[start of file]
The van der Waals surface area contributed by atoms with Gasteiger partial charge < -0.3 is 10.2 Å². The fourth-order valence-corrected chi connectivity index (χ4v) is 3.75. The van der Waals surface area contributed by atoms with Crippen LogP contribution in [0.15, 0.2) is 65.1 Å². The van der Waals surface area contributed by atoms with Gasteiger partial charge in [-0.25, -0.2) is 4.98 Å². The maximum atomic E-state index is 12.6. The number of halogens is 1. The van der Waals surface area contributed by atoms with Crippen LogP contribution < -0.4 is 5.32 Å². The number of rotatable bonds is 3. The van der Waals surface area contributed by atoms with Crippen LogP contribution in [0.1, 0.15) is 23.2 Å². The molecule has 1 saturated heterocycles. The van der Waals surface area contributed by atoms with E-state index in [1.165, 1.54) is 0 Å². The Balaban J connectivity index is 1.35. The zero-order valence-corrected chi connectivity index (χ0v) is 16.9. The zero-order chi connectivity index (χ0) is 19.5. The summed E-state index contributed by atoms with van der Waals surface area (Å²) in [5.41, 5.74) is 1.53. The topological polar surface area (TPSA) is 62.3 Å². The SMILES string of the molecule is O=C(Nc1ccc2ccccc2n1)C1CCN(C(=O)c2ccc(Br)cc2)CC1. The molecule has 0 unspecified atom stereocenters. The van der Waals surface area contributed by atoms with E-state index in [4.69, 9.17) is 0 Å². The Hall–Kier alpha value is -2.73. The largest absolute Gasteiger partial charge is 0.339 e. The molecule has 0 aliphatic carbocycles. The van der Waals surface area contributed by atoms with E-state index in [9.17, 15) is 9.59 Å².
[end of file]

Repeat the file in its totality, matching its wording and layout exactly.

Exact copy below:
The van der Waals surface area contributed by atoms with Gasteiger partial charge < -0.3 is 10.2 Å². The fourth-order valence-corrected chi connectivity index (χ4v) is 3.75. The van der Waals surface area contributed by atoms with Crippen LogP contribution in [0.15, 0.2) is 65.1 Å². The van der Waals surface area contributed by atoms with Gasteiger partial charge in [-0.25, -0.2) is 4.98 Å². The maximum atomic E-state index is 12.6. The number of halogens is 1. The van der Waals surface area contributed by atoms with Crippen LogP contribution < -0.4 is 5.32 Å². The number of rotatable bonds is 3. The van der Waals surface area contributed by atoms with Crippen LogP contribution in [0.1, 0.15) is 23.2 Å². The molecule has 1 saturated heterocycles. The van der Waals surface area contributed by atoms with E-state index in [1.165, 1.54) is 0 Å². The Balaban J connectivity index is 1.35. The zero-order valence-corrected chi connectivity index (χ0v) is 16.9. The zero-order chi connectivity index (χ0) is 19.5. The summed E-state index contributed by atoms with van der Waals surface area (Å²) in [5.41, 5.74) is 1.53. The topological polar surface area (TPSA) is 62.3 Å². The SMILES string of the molecule is O=C(Nc1ccc2ccccc2n1)C1CCN(C(=O)c2ccc(Br)cc2)CC1. The molecule has 0 unspecified atom stereocenters. The van der Waals surface area contributed by atoms with E-state index in [4.69, 9.17) is 0 Å². The Hall–Kier alpha value is -2.73. The largest absolute Gasteiger partial charge is 0.339 e. The molecule has 0 aliphatic carbocycles. The van der Waals surface area contributed by atoms with E-state index in [9.17, 15) is 9.59 Å².